Last modified: Tuesday, April 25, 2006
IU Printing Services awarded for its work
FOR IMMEDIATE RELEASE
April 25, 2006
BLOOMINGTON, Ind. -- Indiana University Printing Services has two more awards to add to its collection of more than 50 national awards for high-quality printing.
Recently, IU Printing Services was presented with two prestigious printing awards from the International Publishing Management Association and In-Plant Graphics magazine. The awards from this competition are the highest honors given to internal printers for quality printing. Joe Goss, director of University Printing Services and Materials Management, said everyone is excited about the awards.
"We were thrilled with it, especially with the first place award, because you're being recognized as the best in the country for internal printers in that category," Goss said. "And second place is great because there is only one that was better -- so we were thrilled."
Each year, IPMA and In-Plant Graphics sponsor a printing competition for nonprofit organizations -- both academic and corporate -- that have an internal printing department. In this year's competition, 593 entries were submitted by more than 100 printing organizations.
"Bridges: A Jewish Feminist Journal," which was printed for Indiana University Press, won the gold award (first place) in the multiple color brochures category. Eric Lippincott designed the brochure under the direction of Kathryn Caras, director of Electronics and Serials Publishing.
A poster entitled "Indiana University Bloomington 2006 Summer Sessions," which was printed for the Office of Summer Sessions and Special Programs, won the silver award (second place) in the four-color process flyers and posters category. Nancy Webber designed the poster under the direction of Les Coyne, director of Summer Sessions and Special Programs.
The judges base their selections on about 10 criteria which all have to do with printing quality and degree of difficulty. Goss said entries are judged not just on appearance but also on technical difficulty.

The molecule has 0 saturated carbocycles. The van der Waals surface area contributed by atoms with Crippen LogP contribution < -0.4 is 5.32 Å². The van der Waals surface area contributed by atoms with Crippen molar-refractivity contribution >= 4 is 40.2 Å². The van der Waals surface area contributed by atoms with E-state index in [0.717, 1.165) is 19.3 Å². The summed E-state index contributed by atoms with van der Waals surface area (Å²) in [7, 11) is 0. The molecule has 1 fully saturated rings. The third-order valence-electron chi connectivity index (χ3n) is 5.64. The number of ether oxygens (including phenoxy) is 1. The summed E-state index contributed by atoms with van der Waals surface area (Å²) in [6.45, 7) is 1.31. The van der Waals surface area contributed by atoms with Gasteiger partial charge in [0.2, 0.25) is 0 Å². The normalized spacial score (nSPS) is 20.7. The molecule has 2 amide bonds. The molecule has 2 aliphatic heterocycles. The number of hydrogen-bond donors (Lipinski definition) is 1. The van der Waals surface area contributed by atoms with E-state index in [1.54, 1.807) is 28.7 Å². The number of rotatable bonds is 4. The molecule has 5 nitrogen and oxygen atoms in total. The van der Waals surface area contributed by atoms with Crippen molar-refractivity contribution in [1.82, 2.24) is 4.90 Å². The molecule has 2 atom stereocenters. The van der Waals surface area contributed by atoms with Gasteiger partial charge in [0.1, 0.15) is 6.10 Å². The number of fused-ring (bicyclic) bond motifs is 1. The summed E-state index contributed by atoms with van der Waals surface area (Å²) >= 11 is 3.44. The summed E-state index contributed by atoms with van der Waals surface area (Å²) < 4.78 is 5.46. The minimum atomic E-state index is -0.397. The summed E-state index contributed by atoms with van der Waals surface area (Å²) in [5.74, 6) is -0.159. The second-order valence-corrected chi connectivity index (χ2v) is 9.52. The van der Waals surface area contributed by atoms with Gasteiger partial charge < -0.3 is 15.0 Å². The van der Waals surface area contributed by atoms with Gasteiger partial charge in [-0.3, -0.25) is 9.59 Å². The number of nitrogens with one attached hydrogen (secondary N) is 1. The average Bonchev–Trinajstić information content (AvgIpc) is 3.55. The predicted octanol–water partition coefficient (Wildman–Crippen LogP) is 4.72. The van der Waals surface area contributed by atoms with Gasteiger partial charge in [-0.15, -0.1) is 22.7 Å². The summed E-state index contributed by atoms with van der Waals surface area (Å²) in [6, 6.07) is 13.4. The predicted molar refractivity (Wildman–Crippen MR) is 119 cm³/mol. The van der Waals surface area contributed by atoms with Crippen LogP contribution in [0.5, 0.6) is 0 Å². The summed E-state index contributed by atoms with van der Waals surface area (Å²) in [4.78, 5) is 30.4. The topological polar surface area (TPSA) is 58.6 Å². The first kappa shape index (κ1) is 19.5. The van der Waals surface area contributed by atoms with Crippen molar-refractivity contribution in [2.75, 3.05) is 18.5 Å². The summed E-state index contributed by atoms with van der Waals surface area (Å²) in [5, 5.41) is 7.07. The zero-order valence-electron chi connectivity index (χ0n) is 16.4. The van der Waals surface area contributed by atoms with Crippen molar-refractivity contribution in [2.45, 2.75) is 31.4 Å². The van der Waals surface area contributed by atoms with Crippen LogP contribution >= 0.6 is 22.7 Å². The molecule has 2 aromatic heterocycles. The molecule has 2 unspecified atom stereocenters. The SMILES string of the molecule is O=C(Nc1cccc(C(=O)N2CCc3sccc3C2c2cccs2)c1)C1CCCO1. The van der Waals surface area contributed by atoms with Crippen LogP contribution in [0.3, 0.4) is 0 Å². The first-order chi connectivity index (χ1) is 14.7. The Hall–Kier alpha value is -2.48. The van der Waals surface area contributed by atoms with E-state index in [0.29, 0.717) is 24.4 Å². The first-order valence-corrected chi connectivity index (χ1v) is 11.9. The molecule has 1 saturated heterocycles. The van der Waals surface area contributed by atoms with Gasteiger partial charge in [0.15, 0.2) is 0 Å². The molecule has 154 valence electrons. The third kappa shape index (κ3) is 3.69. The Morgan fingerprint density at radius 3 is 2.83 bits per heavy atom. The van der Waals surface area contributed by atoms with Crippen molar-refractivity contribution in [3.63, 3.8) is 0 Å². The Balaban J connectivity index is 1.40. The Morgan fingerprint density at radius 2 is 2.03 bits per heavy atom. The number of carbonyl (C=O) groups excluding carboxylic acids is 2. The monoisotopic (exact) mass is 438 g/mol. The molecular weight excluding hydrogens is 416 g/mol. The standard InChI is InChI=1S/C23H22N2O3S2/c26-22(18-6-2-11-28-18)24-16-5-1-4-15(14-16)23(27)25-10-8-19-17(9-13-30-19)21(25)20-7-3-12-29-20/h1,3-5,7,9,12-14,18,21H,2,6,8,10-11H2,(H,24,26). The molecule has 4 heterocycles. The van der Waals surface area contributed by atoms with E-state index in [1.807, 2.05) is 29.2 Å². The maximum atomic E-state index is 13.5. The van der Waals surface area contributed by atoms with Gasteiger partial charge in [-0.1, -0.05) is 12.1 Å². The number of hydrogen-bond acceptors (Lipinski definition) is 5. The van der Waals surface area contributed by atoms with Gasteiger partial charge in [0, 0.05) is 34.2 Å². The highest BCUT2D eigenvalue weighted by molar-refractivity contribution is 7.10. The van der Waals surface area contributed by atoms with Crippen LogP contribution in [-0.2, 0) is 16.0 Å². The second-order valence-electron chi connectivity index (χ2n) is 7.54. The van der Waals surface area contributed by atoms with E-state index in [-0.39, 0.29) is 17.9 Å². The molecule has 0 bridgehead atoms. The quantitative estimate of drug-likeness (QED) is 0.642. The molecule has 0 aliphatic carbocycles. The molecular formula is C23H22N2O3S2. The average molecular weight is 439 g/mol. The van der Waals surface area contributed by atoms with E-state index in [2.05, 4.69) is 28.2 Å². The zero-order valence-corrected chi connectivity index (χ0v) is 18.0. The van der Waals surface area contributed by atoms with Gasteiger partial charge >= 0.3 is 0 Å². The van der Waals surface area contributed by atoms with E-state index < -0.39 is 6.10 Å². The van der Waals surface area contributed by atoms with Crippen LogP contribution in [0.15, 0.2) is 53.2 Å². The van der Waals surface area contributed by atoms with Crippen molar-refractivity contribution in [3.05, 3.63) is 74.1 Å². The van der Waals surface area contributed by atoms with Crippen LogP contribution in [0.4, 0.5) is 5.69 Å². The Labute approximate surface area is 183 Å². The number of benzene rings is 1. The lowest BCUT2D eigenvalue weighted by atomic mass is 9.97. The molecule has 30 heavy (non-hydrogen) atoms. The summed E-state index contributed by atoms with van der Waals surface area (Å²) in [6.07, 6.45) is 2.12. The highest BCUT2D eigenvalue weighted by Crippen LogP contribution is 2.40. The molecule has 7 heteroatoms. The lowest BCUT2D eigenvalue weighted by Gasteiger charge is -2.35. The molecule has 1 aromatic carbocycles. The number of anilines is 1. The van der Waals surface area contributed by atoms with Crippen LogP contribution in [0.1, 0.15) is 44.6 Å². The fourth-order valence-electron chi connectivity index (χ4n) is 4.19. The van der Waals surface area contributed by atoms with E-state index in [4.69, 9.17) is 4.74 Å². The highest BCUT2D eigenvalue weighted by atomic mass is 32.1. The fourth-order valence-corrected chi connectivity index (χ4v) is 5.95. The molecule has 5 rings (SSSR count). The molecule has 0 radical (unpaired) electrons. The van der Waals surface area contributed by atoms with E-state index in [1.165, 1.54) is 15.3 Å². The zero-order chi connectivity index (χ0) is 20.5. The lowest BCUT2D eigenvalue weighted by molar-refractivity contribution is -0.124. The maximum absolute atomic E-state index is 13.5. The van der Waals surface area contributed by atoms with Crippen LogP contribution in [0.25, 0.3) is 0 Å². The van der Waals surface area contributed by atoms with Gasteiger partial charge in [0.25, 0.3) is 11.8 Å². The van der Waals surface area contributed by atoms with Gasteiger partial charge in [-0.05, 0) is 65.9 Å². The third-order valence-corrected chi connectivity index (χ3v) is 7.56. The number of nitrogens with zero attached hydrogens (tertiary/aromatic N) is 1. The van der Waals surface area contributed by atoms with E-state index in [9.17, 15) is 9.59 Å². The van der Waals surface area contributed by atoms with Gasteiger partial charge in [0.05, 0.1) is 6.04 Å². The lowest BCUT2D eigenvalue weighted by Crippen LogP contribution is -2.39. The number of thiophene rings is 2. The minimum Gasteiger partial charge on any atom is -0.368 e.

"What wins awards is a publication that looks really great and was very difficult to do," Goss said.
Indiana University Printing Services is one of the larger university printing organizations in the country. It employs 28 staff members with 650 years of combined service to IU. The department has won more than 50 national awards for high-quality printing. Printing Services is also one of the oldest service organizations at IU. The department has existed at least since 1914. IU Printing Services reports to the Vice President for Administration, J.Terry Clapacs.
Printing Services is a self-supporting service organization within the university structure. Financially, the department's goal is to break even and to distribute all cost savings to the departments using its service. The department's customer base consists of IU departments on all campuses and many nonprofit organizations affiliated with the university. Departments are not required to utilize Printing Services; therefore the department must stay competitive in pricing, service, quality and technology.
The printing market, both within and outside the university, has seen tremendous changes in recent years. Shrinking budgets have caused departments to re-evaluate the types and volume of printing they have done. The Internet has enabled many publications to be electronically distributed or published on a Web site rather than printed. The traditional areas of composition and typesetting have been largely replaced by desktop publishing systems and creative pre-press applications software.
To meet the constantly changing printing environment, IU Printing Services has reduced its staff by more than 50 percent in the past 20 years and expanded its technology. The quality of publications has been dramatically improved at the same time as costs to customers and ultimately taxpayers have been reduced. Automated production equipment has enabled publications to be printed and bound far more efficiently with a smaller staff.
Digital printing has allowed for the economical production of high-quality color publications in very low volume. The vast majority of university printing today is at least two colors and in many cases four-color process printing. The order quantities have been reduced, quality requirements increased and turnaround times significantly lowered. Recent and future equipment acquisitions address these changes in both technology and customer needs.
Goss said the awards illustrate how the university's investment in print staff and printing equipment is being used to provide very high-quality service to the university. Many products reach an audience outside the university, so the quality that Printing Services produces is a direct reflection on the university.
"It says to an external audience, 'They do high-quality work, it's a high-quality university.' We strive to be the best internal university printer, just like IU strives to be the best institution of higher education," he said.